Growing Your Business: Getting to ‘yes’ — the odds are long, but not impossible

I’m often asked how many opportunities our venture capital fund looks at, compared to how many we fund. The answer I used to give, when I worked in the Boston venture market, is 100-1 — we looked at 100 deals, worked on 10, funded one.

In northern New England, the numbers are slightly different (40/8/1), in large part because there are fewer opportunities in the region and most of the opportunities we see are opportunities we proactively uncover.

Qualified opportunities, as you might imagine, have a higher likelihood to get our attention, and ultimately our capital. Opportunities that come over the transom have much lower odds of getting a look, let alone a more thorough read.

You can do a number of things to improve your odds of getting attention. To start, when approaching a venture capitalist, check out the fund’s Web site, paying particular attention to:

• Investment criteria: Funds have certain preferences for investment size, industry sectors and business models.

• Portfolio: Prior fund investments can provide a good sense of what gets a fund manager’s heart beating faster. A cursory look at these businesses gives you a good sense of sector interest. To go the extra mile check out the portfolio companies’ Web sites to better understand their business models, team backgrounds, etc.

• Partners: Have a look at the fund partners’ backgrounds, from education to work experience. Where they come from might give you a sense for where their preferences might sit on a given sector or opportunity.

Having done your homework, how do you get in the door? Find someone who knows the target partner you’d like to approach and get him or her to either directly refer you to the VC or ask to use his or her name in an introductory e-mail or phone call.

If you don’t know someone who knows your target venture capitalist, not to worry. Consider contacting portfolio company founders/CEOs to get their view of the partner you’d like to approach. Small company CEOs tend to be more accessible than VCs. Explain that you’re doing your homework on which VC to work with and you want to understand their perspective and experience. Most will be happy not only to give you useful insight but may well give you the warm intro that will assure you a call back.

Other paths include contacting the law firm with whom the fund may work — lawyers are one of the more active conduits to VC access. If you’re feeling creative, look at the partner’s personal interests to see if that gives you a path.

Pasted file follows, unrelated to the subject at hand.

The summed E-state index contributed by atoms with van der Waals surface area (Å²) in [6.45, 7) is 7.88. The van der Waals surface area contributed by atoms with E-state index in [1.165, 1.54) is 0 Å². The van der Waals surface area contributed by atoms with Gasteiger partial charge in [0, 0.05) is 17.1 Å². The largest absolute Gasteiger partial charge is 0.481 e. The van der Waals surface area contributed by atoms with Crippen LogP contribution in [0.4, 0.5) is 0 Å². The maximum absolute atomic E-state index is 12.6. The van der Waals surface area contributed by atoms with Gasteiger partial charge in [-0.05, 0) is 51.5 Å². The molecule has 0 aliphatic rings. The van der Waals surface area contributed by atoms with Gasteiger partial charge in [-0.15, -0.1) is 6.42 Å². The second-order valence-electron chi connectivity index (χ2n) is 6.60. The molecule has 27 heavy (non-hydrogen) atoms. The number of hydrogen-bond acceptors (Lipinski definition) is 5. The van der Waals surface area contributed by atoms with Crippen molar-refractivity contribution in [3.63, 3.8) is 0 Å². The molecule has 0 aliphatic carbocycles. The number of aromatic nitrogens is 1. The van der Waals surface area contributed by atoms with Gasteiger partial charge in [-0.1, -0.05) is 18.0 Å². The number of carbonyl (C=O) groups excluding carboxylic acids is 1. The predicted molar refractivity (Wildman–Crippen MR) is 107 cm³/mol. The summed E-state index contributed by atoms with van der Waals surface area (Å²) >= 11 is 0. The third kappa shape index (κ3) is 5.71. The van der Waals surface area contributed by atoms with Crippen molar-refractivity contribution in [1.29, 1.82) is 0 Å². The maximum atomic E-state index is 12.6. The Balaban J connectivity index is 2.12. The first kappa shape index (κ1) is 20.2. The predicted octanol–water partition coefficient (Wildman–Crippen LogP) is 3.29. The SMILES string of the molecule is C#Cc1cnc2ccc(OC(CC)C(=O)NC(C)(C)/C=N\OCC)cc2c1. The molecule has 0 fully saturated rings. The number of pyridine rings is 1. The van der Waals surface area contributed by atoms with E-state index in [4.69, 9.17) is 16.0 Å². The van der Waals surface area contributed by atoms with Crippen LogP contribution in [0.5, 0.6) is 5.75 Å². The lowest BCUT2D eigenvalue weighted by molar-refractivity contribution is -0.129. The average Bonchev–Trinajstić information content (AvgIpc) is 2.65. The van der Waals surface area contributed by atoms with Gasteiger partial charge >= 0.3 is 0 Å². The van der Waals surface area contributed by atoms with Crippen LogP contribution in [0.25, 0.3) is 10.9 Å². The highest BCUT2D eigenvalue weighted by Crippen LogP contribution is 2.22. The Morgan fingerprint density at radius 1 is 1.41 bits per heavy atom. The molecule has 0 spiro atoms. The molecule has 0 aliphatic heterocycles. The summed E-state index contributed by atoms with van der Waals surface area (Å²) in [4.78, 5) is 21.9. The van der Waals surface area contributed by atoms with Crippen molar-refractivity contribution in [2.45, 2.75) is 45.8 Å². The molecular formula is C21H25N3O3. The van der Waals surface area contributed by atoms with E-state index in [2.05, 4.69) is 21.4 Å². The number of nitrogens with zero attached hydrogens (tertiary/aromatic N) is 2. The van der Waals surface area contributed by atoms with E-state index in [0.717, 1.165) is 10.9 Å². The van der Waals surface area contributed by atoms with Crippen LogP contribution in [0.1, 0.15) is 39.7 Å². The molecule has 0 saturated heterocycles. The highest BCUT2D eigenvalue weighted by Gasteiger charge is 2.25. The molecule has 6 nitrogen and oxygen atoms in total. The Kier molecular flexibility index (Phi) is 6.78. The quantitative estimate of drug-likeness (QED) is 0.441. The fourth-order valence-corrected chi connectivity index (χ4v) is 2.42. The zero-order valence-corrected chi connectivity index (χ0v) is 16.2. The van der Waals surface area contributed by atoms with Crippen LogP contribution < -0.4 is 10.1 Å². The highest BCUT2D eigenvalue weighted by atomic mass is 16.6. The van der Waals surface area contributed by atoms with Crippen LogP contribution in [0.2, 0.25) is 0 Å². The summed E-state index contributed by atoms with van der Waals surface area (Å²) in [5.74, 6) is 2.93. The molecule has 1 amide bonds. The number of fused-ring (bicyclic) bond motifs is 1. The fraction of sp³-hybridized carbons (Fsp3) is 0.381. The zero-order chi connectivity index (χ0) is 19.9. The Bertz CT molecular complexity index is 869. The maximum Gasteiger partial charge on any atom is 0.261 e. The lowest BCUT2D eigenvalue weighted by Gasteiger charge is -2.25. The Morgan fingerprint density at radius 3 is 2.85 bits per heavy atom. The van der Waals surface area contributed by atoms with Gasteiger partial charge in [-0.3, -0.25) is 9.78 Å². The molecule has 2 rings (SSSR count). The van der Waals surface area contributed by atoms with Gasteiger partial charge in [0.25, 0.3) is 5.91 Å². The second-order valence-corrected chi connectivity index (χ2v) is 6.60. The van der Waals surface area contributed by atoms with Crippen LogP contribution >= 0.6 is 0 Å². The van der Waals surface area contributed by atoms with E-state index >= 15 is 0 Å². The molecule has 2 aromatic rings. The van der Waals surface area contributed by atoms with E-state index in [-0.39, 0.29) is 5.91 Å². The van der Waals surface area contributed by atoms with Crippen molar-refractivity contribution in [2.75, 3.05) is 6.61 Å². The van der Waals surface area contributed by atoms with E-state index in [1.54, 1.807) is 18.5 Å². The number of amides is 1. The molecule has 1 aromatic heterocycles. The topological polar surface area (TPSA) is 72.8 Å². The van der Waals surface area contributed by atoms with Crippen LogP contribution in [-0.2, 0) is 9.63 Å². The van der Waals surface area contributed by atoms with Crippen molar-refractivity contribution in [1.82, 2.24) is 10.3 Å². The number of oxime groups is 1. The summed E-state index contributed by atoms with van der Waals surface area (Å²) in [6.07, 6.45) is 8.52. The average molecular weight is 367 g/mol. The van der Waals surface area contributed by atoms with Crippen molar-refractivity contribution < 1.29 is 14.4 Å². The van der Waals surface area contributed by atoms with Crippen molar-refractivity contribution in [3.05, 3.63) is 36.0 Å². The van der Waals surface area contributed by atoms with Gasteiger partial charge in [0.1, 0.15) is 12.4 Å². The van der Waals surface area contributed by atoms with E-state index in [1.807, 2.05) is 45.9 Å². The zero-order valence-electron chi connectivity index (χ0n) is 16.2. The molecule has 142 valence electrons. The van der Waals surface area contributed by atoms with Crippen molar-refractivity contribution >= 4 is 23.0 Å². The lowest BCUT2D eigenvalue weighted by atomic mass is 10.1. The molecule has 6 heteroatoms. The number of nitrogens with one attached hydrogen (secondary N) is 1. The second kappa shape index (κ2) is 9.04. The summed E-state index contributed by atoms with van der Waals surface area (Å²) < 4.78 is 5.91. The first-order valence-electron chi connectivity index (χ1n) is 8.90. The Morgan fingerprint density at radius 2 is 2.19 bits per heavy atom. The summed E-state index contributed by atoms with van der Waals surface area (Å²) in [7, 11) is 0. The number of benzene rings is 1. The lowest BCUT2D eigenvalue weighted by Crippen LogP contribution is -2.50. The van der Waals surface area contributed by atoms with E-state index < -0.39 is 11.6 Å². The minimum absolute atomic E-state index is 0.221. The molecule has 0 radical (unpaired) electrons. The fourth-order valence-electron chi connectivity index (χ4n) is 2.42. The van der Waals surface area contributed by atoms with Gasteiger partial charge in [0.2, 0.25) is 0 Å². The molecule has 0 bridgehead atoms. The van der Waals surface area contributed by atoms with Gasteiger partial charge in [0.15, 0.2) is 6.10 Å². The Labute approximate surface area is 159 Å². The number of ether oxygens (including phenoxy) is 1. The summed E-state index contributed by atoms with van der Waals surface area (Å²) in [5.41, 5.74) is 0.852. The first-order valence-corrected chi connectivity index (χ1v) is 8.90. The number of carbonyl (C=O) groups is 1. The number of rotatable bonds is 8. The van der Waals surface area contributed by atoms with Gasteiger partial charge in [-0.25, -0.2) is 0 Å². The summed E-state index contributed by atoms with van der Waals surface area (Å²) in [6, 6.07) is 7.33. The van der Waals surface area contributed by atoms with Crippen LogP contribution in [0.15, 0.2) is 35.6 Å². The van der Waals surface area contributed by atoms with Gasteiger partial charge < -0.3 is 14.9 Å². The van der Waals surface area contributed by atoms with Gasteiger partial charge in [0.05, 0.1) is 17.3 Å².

With only a handful of funds based in, and investing in, northern New England, getting a return call (assuming you’ve done the homework) is not hard. You can count the venture funds focused on New Hampshire on one hand — our fund, Borealis Ventures, Vested for Growth (near equity) and Merchantbanc (debt fund).

Once in, your work has just started. Here are a couple of tips to improve your odds of avoiding being one of the 99 turn-downs:

• Critically assess your management team: Experience counts in building a company, so investors will be looking at your background to see if you’ve got a track record of success in early stage start-ups. Not having the best, most experienced team will not prevent you from raising money. Recognize, however, that investors will need to factor your experience into the discussions and will want to mitigate risk by ensuring that you are realistic about your current and future roles as team members.

• Be realistic about value: Venture investors see risk in two primary flavors: business (management, market/competition, financial, product and technology risks) and stage (pre-revenue, early revenue, later revenue, etc). The greater the business and stage risks, the greater the discount in value an investor needs to compensate for that risk. Most entrepreneurs we meet assume that valuation is driven by the size of the market opportunity and the quality of the technology or product. Both are important business risk factors, but they do not in themselves define the risk of the opportunity or the value of the business.

• Write/articulate well: Many opportunities for funding are missed due to poor communication skills. There are plenty of resources to help you craft a business plan or executive summary that shows off your company in the best possible light (see “What Matters Most In a Business Plan,” June 22-July 5, 2006 New Hampshire Business Review). Beyond the written word, it’s incumbent upon you to develop a presentation style that is tight and tailored for venture investors. Marc Andreeson (founder of Netscape, among others) has a terrific blog ( that spans everything from the PowerPoint to the pitch.

Finally, remember that a “no” today is not a “no” forever. This doesn’t mean you do what my 11-year-old son does and come back with a “please” 17 times after the first “no.” It means you listen well to the critique you’ve been given and then consider a re-approach.

The odds are long, but there are a lot of ways to move you from the ocean of “no’s” to the river of “maybes.” Keep at it.

Michael Gurau is president of CEI Community Ventures, a Maine-based venture capital fund that operates in Northern New England. He can be reached at

Categories: News